b. All persons who have the express authority to recruit, duly appoint, select, license, discipline,
           supervise, terminate, or set terms and conditions of volunteer service;
        c. All members of decision-making bodies who have the authority to approve the creation of
           ministries, programs, Church activities, or personnel policies or who [fill in examples];
        d. Standing Committees, Diocesan Councils/Executive Boards, Vestries, and Bishop’s
           Committees who appoint or approve Persons Who Have Pastoral Relationships as defined in
           this Policy including all Standing Committees, Commissions on Ministry, Vestries, Boards of
           Directors for Schools, Bishops Committees and the like.



D. Education and Training Requirements

     1. Church Personnel
        Church Personnel are required to take training on sexual harassment and the organization’s
        sexual harassment policy. Existing Church Personnel must be trained within three (3) months
        of the effective date of this Policy. New Church Personnel must be trained before they start
        work in their Church position. If that is not possible, the Policy must be reviewed and discussed
        with them before they start work and the training must be completed within three (3) months of
        starting.


     2. Supervisors and Decision-Makers
        Supervisors and decision-makers must complete training on sexual harassment, including
        preventing and responding to sexual harassment, within three (3) months of the effective date
        of this Policy, or of becoming a supervisor or decision-maker.




14
Option 2: Use if Employer has less than 15 employees but is covered by state or local
          anti-discrimination/anti-harassment laws


1. General Procedures Applicable to All Church Personnel

   If you believe that the actions or words of a supervisor/manager, co-worker, customer, vendor,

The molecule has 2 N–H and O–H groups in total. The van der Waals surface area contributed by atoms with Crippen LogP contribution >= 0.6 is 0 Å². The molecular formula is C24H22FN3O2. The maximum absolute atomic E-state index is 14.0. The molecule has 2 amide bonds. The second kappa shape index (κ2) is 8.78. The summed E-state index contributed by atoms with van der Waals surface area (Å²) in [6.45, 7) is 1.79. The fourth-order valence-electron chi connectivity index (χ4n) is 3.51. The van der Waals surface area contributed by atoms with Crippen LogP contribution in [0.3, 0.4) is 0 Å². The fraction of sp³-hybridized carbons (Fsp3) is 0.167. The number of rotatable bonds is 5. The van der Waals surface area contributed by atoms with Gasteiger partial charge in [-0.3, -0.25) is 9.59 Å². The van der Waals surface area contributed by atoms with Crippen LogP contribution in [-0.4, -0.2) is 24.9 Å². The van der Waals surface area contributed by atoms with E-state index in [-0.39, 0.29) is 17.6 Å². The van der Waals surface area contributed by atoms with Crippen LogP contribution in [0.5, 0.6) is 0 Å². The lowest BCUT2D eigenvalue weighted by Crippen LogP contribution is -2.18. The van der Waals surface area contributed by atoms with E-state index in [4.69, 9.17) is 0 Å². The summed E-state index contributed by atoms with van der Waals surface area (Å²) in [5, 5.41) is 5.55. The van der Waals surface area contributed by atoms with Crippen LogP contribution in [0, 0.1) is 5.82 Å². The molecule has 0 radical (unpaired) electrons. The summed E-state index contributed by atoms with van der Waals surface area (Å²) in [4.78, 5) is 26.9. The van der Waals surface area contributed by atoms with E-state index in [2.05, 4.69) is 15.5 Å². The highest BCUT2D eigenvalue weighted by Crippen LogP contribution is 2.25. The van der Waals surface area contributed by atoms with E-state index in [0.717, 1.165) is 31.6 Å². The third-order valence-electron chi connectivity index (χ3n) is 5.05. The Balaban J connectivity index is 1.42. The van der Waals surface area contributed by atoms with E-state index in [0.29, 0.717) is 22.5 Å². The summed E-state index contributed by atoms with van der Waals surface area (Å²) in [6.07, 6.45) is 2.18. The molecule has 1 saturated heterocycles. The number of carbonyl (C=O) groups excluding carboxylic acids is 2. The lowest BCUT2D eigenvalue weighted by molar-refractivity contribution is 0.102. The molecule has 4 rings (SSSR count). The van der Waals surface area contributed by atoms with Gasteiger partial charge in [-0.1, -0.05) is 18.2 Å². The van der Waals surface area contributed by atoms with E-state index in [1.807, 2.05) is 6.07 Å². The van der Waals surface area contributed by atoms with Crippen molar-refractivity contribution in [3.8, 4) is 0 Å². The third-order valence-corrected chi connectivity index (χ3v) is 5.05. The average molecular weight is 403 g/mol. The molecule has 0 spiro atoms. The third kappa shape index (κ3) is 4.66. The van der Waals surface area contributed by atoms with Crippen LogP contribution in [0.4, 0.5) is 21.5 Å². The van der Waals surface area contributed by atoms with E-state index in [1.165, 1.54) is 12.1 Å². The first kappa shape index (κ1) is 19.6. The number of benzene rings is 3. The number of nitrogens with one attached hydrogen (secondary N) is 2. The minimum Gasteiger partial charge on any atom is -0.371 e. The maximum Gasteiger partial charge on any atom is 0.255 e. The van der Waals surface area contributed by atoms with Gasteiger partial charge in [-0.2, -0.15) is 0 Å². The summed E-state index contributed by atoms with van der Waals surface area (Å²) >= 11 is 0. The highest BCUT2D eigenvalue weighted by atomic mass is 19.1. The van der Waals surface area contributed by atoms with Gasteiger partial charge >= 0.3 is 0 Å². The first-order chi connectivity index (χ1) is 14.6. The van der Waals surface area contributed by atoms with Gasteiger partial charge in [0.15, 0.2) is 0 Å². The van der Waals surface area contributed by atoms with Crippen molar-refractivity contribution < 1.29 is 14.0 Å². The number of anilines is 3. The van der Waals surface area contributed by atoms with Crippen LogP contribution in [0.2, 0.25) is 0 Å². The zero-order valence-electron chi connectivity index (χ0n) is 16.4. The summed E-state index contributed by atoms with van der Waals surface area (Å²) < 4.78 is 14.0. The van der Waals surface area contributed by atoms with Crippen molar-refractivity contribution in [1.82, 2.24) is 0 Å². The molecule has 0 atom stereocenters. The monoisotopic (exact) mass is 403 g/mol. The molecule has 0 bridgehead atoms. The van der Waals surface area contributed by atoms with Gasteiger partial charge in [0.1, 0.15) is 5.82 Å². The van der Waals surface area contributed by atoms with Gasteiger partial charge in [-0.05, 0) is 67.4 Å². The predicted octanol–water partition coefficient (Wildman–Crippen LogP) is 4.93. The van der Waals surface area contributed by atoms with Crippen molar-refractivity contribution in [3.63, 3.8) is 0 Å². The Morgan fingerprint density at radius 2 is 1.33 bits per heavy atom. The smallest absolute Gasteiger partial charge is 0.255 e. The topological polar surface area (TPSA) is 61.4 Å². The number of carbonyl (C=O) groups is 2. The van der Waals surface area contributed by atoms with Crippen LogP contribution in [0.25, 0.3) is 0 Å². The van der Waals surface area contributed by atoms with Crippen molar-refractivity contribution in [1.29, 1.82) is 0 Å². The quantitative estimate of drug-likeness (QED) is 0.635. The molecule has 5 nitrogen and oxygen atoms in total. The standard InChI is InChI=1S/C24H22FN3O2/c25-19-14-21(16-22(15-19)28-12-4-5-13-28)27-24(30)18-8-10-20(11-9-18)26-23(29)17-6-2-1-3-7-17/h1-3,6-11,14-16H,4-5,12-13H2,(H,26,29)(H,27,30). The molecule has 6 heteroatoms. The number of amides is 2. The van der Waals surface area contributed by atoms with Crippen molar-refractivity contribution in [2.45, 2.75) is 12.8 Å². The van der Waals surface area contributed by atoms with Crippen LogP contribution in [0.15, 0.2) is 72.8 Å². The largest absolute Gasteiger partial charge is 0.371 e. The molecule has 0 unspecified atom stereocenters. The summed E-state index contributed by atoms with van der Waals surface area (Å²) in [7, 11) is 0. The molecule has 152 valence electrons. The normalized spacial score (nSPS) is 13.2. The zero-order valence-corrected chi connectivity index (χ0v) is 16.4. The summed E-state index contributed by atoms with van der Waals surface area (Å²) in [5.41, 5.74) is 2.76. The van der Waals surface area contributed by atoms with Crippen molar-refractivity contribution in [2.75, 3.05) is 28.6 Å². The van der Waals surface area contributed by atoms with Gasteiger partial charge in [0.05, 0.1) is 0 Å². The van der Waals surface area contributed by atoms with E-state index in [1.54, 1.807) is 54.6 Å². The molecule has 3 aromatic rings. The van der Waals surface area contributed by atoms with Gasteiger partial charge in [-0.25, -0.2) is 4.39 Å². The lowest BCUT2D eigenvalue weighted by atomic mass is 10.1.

volunteer, or other individual in the Church constitutes illegal or prohibited sexual harassment,
   you have a responsibility to promptly report that behavior to the Church’s management. Prompt
   reporting enables the Church to stop the sexual harassment, before it becomes severe or
   pervasive.

   If you believe you have been the victim of any form of sexual harassment or retaliation, you
   must promptly give notice of your complaint to one or more of the following:

   1.   Your supervisor;
   2.   Anyone in your supervisory chain;
   3.   The rector or clergy person in charge of the congregation;
   4.   A warden of the congregation;
   5.   The bishop [or other designated person in the diocese]; and/or
   6.   [Designate another person by name, title or role, i.e., Canon to the Ordinary,
        Safe Church Coordinator]

   You are not required to complain to your supervisor or within your chain of command. In
   addition, to reporting the offending behavior to one of the people listed above, you are
   encouraged to speak directly to the individual whose conduct you find objectionable. You are
   not required to do this and it is suggested for you to consider doing only if you are comfortable
   doing so. If you decide to speak directly to the person involved, you may find that clear
   communication can sometimes resolve an issue immediately, as well as build greater
   understanding between individuals in the Church.

   You may formally or informally complain to any of the above personnel via any of the
   following:

   1.   Telephone call
   2.   Letter
   3.   E-mail
   4.   Fax
   5.   In-person meeting
   6.   Filing a “Notice of Concern” and/or
   7.   Online (for example, Church or Diocesan Website)

   All supervisors and decision-makers are required to report all formal and informal complaints,
   as well as any suspected or known policy violations, immediately to the rector or clergy person
   in charge of the congregation (for parishes) or Canon to the Canon to the Ordinary, Safe Church